Manchester Camerata release inspired film about living with dementia

MCR Camerata mark World Alzheimer's Day with powerful short film about early-onset dementia for people living with dementia and at-home carers

As part of its ongoing ‘Untold’ digital film series, Manchester Camerata today release the second episode which explores early-onset dementia inspired by the life of Keith, a Wigan-based man who the orchestra met at one of its creative music-making sessions in 2018.

Previously a coach driver for football clubs across the northwest, a member of the grenadier guards and an avid music fan, the film tells of Keith’s account of how dementia affects the everyday life of him and his wife Joan, as well as the transformative ways in which music helps him. In addition, the film offers a visual and musical response to early-onset dementia, creating a narrative inspired by Keith’s experience to raise awareness on World Alzheimer’s Day.

In a script written by poet and playwright Amanda Dalton, the short film features actress Julie Hesmondhalgh as narrator, with Neil Bell and Carla Henry portraying Keith and Joan. Manchester Camerata perform music by Mozart, Handel, Schubert, Michael Masser and Dan Hill, chosen by Keith.

The film comes just weeks after the orchestra launched its brand-new Music Café at the Monastery in Gorton, extending its ground-breaking community work to support those living with dementia and at-home carers. In addition, the Camerata continues its dementia research partnership with The University of Manchester, which has proven first-hand how music empowers people living with dementia.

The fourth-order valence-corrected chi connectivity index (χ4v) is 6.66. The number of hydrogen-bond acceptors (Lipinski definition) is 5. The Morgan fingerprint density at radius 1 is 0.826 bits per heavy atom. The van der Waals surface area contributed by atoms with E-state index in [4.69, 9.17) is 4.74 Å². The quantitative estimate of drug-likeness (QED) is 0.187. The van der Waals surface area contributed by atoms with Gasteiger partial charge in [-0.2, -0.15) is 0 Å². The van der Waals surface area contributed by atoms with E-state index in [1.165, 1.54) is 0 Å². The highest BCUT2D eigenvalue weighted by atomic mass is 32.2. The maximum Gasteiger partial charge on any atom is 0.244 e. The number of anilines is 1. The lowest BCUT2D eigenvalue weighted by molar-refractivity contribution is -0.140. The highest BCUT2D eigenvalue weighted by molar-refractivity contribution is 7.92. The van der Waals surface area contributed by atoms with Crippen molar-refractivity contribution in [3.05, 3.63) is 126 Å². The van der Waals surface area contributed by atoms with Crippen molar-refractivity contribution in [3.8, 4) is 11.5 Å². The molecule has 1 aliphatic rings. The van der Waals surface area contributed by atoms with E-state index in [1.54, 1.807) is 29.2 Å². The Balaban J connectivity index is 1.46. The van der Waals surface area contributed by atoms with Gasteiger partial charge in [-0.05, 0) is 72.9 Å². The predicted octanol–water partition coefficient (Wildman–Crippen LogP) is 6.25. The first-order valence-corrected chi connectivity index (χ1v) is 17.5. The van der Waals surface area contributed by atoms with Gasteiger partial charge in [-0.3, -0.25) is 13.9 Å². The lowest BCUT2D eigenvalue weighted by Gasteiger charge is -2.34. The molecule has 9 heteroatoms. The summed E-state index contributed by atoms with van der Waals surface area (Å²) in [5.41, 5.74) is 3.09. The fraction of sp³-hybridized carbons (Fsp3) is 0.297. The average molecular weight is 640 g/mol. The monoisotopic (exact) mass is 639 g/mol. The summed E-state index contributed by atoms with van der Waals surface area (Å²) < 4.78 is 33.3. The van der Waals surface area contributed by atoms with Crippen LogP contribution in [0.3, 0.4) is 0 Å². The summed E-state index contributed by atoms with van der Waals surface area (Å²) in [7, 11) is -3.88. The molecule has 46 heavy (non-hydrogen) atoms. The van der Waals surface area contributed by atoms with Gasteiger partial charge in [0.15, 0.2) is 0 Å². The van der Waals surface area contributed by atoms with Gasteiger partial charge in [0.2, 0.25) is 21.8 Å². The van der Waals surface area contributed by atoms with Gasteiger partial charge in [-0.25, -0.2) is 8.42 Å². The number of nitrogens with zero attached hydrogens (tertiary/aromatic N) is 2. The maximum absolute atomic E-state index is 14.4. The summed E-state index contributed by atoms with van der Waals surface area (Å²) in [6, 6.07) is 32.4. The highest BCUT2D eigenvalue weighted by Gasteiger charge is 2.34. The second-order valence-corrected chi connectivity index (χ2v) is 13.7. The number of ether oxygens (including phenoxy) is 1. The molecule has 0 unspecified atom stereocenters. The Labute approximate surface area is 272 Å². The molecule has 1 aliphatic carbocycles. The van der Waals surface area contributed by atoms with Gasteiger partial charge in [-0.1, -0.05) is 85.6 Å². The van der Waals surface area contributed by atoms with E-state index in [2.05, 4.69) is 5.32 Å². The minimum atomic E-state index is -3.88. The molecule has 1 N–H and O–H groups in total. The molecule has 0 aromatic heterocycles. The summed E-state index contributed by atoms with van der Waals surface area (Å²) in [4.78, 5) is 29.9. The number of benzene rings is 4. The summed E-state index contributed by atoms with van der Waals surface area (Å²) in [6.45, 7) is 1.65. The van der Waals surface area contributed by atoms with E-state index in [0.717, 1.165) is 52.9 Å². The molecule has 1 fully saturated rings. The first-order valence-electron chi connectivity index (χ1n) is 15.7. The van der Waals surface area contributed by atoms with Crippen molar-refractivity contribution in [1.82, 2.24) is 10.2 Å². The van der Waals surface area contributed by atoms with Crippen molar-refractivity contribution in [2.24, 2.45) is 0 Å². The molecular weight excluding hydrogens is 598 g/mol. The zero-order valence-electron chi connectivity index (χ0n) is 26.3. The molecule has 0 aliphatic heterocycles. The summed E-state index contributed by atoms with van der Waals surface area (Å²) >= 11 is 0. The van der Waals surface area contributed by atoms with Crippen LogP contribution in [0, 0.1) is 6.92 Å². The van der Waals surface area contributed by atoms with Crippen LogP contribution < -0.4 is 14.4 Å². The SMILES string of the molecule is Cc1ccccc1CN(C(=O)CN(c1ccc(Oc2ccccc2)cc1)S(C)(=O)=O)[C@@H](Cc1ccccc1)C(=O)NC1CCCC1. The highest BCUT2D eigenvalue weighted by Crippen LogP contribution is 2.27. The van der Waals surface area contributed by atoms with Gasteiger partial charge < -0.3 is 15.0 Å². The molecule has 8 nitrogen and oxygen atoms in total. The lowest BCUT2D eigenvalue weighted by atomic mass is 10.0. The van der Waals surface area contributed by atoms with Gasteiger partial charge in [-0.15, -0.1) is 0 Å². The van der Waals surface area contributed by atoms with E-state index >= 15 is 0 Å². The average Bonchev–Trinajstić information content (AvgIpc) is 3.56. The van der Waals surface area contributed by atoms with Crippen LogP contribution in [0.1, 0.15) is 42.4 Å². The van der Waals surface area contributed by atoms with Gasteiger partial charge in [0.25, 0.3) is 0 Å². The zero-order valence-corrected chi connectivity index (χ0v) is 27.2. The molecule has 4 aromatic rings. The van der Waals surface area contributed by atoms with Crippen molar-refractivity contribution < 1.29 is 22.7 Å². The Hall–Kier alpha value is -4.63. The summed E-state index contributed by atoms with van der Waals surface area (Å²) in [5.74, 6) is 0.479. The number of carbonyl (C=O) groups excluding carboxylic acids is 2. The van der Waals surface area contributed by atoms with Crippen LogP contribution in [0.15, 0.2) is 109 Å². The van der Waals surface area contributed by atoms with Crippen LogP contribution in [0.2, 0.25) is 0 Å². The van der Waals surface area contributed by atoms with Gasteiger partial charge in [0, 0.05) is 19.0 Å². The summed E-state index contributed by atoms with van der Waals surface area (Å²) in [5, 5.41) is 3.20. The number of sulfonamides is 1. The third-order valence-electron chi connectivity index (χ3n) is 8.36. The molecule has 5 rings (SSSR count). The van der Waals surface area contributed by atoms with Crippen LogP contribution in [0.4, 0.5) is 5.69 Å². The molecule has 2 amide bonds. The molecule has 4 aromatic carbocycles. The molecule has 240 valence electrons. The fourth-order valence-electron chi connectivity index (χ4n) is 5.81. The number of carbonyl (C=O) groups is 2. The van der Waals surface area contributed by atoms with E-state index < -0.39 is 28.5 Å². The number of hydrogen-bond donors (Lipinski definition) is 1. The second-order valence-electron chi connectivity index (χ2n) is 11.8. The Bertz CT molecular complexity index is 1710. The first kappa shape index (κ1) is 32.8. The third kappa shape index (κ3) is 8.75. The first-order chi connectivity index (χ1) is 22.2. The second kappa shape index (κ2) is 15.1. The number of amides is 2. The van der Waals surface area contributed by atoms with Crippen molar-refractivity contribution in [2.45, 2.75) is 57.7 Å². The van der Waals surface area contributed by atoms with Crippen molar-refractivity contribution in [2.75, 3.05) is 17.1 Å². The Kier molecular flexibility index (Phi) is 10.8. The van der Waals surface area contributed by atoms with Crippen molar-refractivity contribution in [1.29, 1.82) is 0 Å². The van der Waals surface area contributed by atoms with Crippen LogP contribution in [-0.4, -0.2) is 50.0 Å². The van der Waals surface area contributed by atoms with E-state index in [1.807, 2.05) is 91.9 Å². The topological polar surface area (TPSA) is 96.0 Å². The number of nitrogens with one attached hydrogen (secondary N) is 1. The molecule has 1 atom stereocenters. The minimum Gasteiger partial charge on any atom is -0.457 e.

“I was blown away with the production. It brought me to tears,” said Keith. “The way Neil Bell portrayed me was so true and lifelike. Neil’s actions throughout the production were so lifelike; people in my bubble all said it was me to a tee. Also, the way Julie Hesmondhalgh did the voiceover was excellent.

Thank you again for all everyone’s efforts in keeping me safe and comfortable throughout our time together. I don’t say it often but thank you and love to everyone for helping me understand my dementia. It was difficult to explain just how my brain works to people but you executed me perfectly.”

Directed by award-winning Manchester-based filmmaker Paul Sapin, each film in the ‘Untold’ series tells a different story, bound by the same goal – ‘to heal through music’ (Gábor Takács-Nagy, Music Director). The series addresses universal themes of identity, belonging, loss, love, community and inequality, with music performed by Camerata musicians very much at the heart of each one.

The first episode came out in October 2020 and featured Caroline Pether, Leader of the Manchester Camerata, who revealed her journey to acceptance as a gay, Christian woman.

Untold marks a bold and creative departure for the orchestra, fusing music, spoken word, film and multi-camera work both for the first time and also at a time when live performance is heavily restricted but much needed.

These films enable Manchester Camerata – an orchestra that puts community impact front and centre – to remain connected to the needs of its musicians, collaborators, audiences and the wider community.

The Music Café is held weekly in the stunning Great Nave at the Monastery in Gorton, East Manchester, where the orchestra is based. The cafe is run as a weekly music workshop to help support local residents living at home with dementia and provide much-needed respite and support for their carers and family members. During these sessions, participants are encouraged to share and reconnect with their love of music, no matter the genre: chatting about, creating. dancing and even performing their own songs with the full support of Manchester Camerata’s professional team of music therapists and specially trained musicians. 

These weekly events are also an opportunity for carers to understand how they can also use music to support their loved ones with dementia when they’re back at home. These bespoke two-hour sessions are free to all participants and are fully accessible, held in Covid-safe conditions at The Monastery from 10.30am every Wednesday.

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